I want to reiterate again, thank-you to Tommy, MaryAnn, Peter, and May, the hospitality was above and beyond what I could have hoped for! I speak on all of our behalf when I say we thoroughly appreciated and are grateful for having a home to stay at during our time in Ottawa!

After Tommy’s race, it was time for me to focus on my quickly approaching 800m semi-final. Until the night before, this race seemed like any other. Arrive, settle in, pick up a few groceries, race prep, relax, and optimize recovery. In general I consider myself laid back, but after I said good night to my roommates and closed the bedroom door, my nerves kicked in like never before. At first, I tried telling myself, this is a good thing, it means there will be some adrenaline stimulated and that is a benefit to your running. Usually I would roll over, and go to sleep without a problem. As the clock struck 2:00AM, I realized this was false hope. I needed to relax in order to get some sleep so the next day I wouldn’t look like a zombie running from The Walking Dead. Instead of ignoring it any longer, at 2:00AM I decided to think about why I was feeling this nervousness.

After rolling through a series of superficial reasons, I finally arrived at some truths. The ultimate reason I was losing sleep was the realization of fear. Not the typical fear of being scared or inadequate. This was the realization that there are at least twenty girls who are all well and beyond capable to take one of the eight spots available in the 800m final. Mathematically that meant there would be twelve, talented, fast, capable, 800m ladies, who would not be racing in the final. The even more terrifying thought was I was a part of that top twenty. This race wasn’t about to be a revelation of who is and who is not fast. It is clear the girls in all three heats of this semi-final are fast, and this was the exciting head to head competition where we all come together and take our shot at tactical racing. Regardless of results, the guarantee was that there would be extreme triumph and extreme heartbreak, with very little in between. Any predictions for the top 8 in this race were as likely as the final eight predictions in NCAA March Madness drafts. It was anybody’s game/ race.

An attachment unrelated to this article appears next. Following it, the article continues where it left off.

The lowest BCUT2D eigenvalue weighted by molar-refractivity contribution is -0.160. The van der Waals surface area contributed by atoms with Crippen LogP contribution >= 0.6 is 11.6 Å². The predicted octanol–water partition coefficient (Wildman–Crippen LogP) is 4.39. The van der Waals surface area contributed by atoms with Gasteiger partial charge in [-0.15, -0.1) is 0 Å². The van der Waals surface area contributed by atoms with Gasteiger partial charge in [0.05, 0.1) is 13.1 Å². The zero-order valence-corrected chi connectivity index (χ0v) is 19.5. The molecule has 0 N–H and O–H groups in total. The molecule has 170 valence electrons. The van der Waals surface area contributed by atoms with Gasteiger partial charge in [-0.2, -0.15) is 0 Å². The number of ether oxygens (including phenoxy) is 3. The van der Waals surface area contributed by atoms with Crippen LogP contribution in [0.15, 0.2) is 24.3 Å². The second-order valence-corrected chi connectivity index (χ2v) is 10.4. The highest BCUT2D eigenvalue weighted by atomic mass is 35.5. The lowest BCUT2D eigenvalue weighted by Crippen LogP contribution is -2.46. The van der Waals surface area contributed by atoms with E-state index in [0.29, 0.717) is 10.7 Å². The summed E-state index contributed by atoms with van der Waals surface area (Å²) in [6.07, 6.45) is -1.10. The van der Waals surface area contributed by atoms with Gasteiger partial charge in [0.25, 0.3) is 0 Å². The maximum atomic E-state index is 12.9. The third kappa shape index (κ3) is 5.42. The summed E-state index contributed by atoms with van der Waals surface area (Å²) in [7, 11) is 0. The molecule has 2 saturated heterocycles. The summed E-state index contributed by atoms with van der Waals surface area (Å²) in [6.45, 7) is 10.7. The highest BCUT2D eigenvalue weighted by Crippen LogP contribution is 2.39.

By 2:45am I managed to work out the probabilities of my race. Physically I looked like I was shivering because my nerves had me shaking instead of letting me go to sleep. I think I eventually shivered enough that I tired out and that is what drifted me into sleep that night. This unpredictability was unsettling, but humbling to accept and believe in the high level of athleticism I was a part of.